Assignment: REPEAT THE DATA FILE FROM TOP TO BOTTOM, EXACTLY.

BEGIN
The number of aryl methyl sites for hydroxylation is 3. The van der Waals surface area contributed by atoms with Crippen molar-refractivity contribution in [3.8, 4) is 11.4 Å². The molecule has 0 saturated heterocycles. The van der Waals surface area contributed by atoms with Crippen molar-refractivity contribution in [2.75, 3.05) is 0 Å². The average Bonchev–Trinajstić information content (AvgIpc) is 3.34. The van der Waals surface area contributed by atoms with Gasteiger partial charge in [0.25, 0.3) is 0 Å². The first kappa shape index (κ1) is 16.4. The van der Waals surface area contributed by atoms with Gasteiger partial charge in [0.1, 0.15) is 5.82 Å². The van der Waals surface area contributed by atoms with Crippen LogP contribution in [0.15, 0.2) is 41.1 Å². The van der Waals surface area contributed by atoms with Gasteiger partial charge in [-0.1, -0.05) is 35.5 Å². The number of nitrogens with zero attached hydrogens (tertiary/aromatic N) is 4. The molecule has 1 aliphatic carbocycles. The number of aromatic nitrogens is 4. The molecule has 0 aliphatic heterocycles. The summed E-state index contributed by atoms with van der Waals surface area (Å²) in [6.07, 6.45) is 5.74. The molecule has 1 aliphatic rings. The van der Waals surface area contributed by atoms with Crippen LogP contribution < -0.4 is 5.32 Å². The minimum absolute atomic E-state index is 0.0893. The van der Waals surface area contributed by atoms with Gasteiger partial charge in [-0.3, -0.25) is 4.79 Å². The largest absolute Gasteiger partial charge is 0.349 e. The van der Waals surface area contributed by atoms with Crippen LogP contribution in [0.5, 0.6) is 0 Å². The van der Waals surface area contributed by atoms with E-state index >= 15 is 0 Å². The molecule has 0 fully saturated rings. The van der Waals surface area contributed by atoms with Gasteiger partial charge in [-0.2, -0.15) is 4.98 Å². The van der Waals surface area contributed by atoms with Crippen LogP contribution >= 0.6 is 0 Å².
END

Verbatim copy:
The number of aryl methyl sites for hydroxylation is 3. The van der Waals surface area contributed by atoms with Crippen molar-refractivity contribution in [3.8, 4) is 11.4 Å². The molecule has 0 saturated heterocycles. The van der Waals surface area contributed by atoms with Crippen molar-refractivity contribution in [2.75, 3.05) is 0 Å². The average Bonchev–Trinajstić information content (AvgIpc) is 3.34. The van der Waals surface area contributed by atoms with Gasteiger partial charge in [0.25, 0.3) is 0 Å². The first kappa shape index (κ1) is 16.4. The van der Waals surface area contributed by atoms with Gasteiger partial charge in [0.1, 0.15) is 5.82 Å². The van der Waals surface area contributed by atoms with Crippen LogP contribution in [0.15, 0.2) is 41.1 Å². The van der Waals surface area contributed by atoms with Gasteiger partial charge in [-0.1, -0.05) is 35.5 Å². The number of nitrogens with zero attached hydrogens (tertiary/aromatic N) is 4. The molecule has 1 aliphatic carbocycles. The number of aromatic nitrogens is 4. The molecule has 0 aliphatic heterocycles. The summed E-state index contributed by atoms with van der Waals surface area (Å²) in [6.07, 6.45) is 5.74. The molecule has 1 aliphatic rings. The van der Waals surface area contributed by atoms with Crippen LogP contribution < -0.4 is 5.32 Å². The minimum absolute atomic E-state index is 0.0893. The van der Waals surface area contributed by atoms with Gasteiger partial charge in [-0.3, -0.25) is 4.79 Å². The largest absolute Gasteiger partial charge is 0.349 e. The van der Waals surface area contributed by atoms with Crippen LogP contribution in [0.5, 0.6) is 0 Å². The van der Waals surface area contributed by atoms with E-state index >= 15 is 0 Å². The molecule has 0 fully saturated rings. The van der Waals surface area contributed by atoms with Gasteiger partial charge in [-0.2, -0.15) is 4.98 Å². The van der Waals surface area contributed by atoms with Crippen LogP contribution >= 0.6 is 0 Å².